Kevin Beck: Keyboards and screens are not going anywhere
Kevin Beck often tells people he has two jobs. One is what’s printed on his business card: senior competitive analyst. In this capacity, he looks at all the latest technology in the market, comparing it with Lenovo’s products.
The other part of his job involves spending time at ThinkPad’s development lab in Japan, which he visits twice or thrice a year. Along with ThinkPad’s core engineering team, Beck zeroes in on the minute details of what has been changed, fixed and improved in ThinkPad products. He then breaks it down for potential consumers. He describes this role as the “explainer of things”.
Beck was in New Delhi recently to mark 25 years of Lenovo’s ThinkPad brand. In an interview with Lounge, he explains how physical keyboards and traditional laptops will never lose their relevance, and why the next wave of innovation in laptops will depend on how we adapt to the way modern workplaces change. Edited excerpts:
How has ThinkPad evolved over the years?
People often ask us, “why hasn’t it changed over the last 25 years?” And obviously, it has. We have had a very consistent, industrial-design philosophy which I think has given us some strengths…. I just think back to the ThinkPad models I used in the early days, like the 755 CD. I am pretty sure it was close to 45-50mm thick and probably close to 2.5-3kg. That was considered portable at the time. Then there was a system which was only ever sold in Japan, the ThinkPad 235. It was an ultra miniature 10-inch screen laptop with a tiny keyboard and had a Pentium 266 in it.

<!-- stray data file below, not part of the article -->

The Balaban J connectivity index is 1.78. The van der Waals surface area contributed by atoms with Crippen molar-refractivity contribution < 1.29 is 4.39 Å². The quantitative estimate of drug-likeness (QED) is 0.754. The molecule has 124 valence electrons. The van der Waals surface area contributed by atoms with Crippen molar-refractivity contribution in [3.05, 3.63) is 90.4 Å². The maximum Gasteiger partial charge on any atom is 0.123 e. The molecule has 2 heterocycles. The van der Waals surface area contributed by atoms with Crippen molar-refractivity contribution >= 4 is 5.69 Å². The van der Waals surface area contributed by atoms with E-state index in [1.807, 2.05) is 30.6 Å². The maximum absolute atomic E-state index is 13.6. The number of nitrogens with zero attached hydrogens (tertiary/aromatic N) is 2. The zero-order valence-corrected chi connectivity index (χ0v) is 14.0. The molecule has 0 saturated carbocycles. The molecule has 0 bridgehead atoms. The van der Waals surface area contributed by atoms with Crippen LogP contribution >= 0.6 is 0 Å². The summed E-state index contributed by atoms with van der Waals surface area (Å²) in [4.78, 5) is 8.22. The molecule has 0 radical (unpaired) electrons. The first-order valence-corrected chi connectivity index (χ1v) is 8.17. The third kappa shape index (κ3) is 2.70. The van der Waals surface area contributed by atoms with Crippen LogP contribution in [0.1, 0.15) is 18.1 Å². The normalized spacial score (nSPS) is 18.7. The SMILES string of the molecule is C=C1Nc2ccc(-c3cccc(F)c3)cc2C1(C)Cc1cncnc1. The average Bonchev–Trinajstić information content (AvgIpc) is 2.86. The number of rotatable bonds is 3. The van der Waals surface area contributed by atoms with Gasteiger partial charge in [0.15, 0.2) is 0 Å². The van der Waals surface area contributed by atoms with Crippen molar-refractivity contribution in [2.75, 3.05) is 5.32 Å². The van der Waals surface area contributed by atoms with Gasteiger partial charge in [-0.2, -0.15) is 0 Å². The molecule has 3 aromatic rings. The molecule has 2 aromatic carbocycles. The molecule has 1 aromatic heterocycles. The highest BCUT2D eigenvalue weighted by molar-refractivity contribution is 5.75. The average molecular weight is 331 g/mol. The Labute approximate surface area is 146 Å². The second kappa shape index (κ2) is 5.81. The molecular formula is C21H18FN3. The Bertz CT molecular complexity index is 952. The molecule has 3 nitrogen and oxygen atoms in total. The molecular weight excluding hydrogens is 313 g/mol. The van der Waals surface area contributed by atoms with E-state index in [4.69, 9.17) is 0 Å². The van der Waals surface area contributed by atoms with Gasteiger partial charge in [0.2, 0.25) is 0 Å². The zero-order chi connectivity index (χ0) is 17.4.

They have obviously gotten thinner and lighter but usability has increased. At the top end of our product line right now is a 16mm, 1.1kg ThinkPad X1 Carbon, and it passes all the same durability, reliability, mil-spec (military-specification) tests as our 17-inch, three-and-a-half kilogram mobile workstation.
If you were to compare the two (the first ThinkPad, which was inspired by a bento box, and the latest models), they are physically identifiable as a ThinkPad—black, with a red dot in the middle, which is the TrackPoint. But to go from 56mm and 3.4kg for the first one down to 16mm and 1.1kg now over the course of 25 years and still have that recognized…so they have changed in a lot of ways.
There are a lot more form factors now. If you look back at the first 12 years, the IBM era of ThinkPad, we had the 360, the TransNote, which opened up with a built-in paper notebook. We did have a great bit of success with the original, convertible tablet where the screen would spin 180 degrees and then fold back down. But that was about it. That was still the era of dominance of clam-shell laptops. In these first 13 years, from 1992-2005, we sold 25 million ThinkPads in total. Since then, from 2005-17, we have sold an additional 105 million in total. For us, there is no one-size-fits-all kind of an approach…even now we have got detachables, convertibles like the Yoga (tab), traditional clam- shells, ultra thin and light, up to massive 17-inch mobile workstations.
You mentioned that laptops are becoming thinner. Does this change in design and form factor affect performance?
There is much less space and there are also heat issues. We have a huge team of engineers in Japan who concentrate every day on building fans, heat sinks and cooling devices for the exact same reason. If laptops were still big, thick and heavy, it would be much easier to cool them. I would answer this by polarizing it to a potential endgame. Our father of the ThinkPad, (Arimasa) Naitoh-san (the first ThinkPads were designed and created under his leadership), is fond of saying: “No laptop will ever be 0mm thick.”